Ed Moses | Y? Copper, 2013, mixed media on canvas 4 panels 72" x 45" each

Listed under: Review

August 12, 2013, 9:30am

Eric Tillinghast: Water/Nymph at Richard Levy Gallery

Northern California-based artist Eric TiIlinghast has been working with water for almost two decades. His diverse oeuvre includes ambitious large-scale installations, sculpture, site-specific works, public art commissions and paintings. In his exhibition Water/Nymph, currently on view at Richard Levy Gallery in Albuquerque, Tillinghast offers up 41 re-contextualized vintage postcards. In these works, he identifies the water feature and meticulously paints over the surrounding environments, leaving only the essential shape of the water and the occasional figures. In many cases, his obsessive process requires the application of 50 of more layers of paint to seamlessly blend and cover up the background image, leaving the surface impossibly smooth and almost devoid of the artist’s hand. As Tillinghast explores bodies of water in all forms - swimming pools, lakes, waterfalls, dams, watersheds and tidal flows, what emerges is a meditation of form in both a natural and domestic context. The results of this aesthetic experience offer a sublime contemplation of our perceptions of Earth’s most abundant resource. I recently had the opportunity to ask Tillinghast some questions about his process. -Claude Smith, Albuquerque/Santa Fe Contributor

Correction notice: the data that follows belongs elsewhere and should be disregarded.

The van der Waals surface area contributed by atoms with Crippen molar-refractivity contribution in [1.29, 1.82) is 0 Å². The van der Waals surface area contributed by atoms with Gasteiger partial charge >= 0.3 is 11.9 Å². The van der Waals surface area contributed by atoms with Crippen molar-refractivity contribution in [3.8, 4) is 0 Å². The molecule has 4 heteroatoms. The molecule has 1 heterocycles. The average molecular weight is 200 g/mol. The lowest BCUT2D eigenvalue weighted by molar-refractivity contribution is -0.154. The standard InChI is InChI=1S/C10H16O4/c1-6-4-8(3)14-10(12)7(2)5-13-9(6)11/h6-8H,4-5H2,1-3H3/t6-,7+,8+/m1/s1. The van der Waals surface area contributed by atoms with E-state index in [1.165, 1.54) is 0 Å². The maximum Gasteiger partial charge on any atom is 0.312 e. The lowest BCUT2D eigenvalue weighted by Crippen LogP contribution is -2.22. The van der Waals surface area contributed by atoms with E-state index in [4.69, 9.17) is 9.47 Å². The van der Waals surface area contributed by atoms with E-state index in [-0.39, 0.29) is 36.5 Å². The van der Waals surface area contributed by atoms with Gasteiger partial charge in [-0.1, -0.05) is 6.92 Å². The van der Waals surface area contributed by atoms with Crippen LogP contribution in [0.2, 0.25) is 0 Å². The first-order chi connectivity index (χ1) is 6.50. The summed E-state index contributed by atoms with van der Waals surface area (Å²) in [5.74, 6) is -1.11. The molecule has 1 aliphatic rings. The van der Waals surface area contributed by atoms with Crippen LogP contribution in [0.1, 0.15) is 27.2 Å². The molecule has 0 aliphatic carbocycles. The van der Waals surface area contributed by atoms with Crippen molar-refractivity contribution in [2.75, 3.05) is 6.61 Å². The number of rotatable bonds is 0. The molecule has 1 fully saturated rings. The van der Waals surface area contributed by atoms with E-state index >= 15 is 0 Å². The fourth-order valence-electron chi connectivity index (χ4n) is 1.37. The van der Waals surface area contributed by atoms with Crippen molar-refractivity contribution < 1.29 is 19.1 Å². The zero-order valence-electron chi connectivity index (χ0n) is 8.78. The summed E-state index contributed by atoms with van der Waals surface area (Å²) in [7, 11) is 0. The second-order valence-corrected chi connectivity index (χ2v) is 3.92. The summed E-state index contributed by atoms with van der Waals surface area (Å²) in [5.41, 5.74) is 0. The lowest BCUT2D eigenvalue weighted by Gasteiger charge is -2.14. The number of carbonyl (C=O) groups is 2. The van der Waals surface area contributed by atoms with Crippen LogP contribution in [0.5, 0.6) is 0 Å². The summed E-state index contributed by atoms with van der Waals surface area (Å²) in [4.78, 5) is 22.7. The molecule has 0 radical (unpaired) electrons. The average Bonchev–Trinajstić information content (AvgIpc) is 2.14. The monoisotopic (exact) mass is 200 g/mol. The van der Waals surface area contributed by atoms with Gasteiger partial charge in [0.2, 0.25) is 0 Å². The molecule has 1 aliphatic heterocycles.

Eric Tillinghast |Clytie, 2013, acrylic on postcard, 3.5 x 5.5 inches; Image courtesy of Richard Levy Gallery

Listed under: Review

June 12, 2013, 8:30am

Fay Ku - Asa Nisa Masa

Fay Ku’s solo exhibition Asa Nisa Masa at Eight Modern in Santa Fe features delicately executed graphite, ink and watercolor works inspired by her memories, experiences and relationships as a result of her upbringing in white suburbia as the child of Chinese immigrants.

Listed under: Review, Santa Fe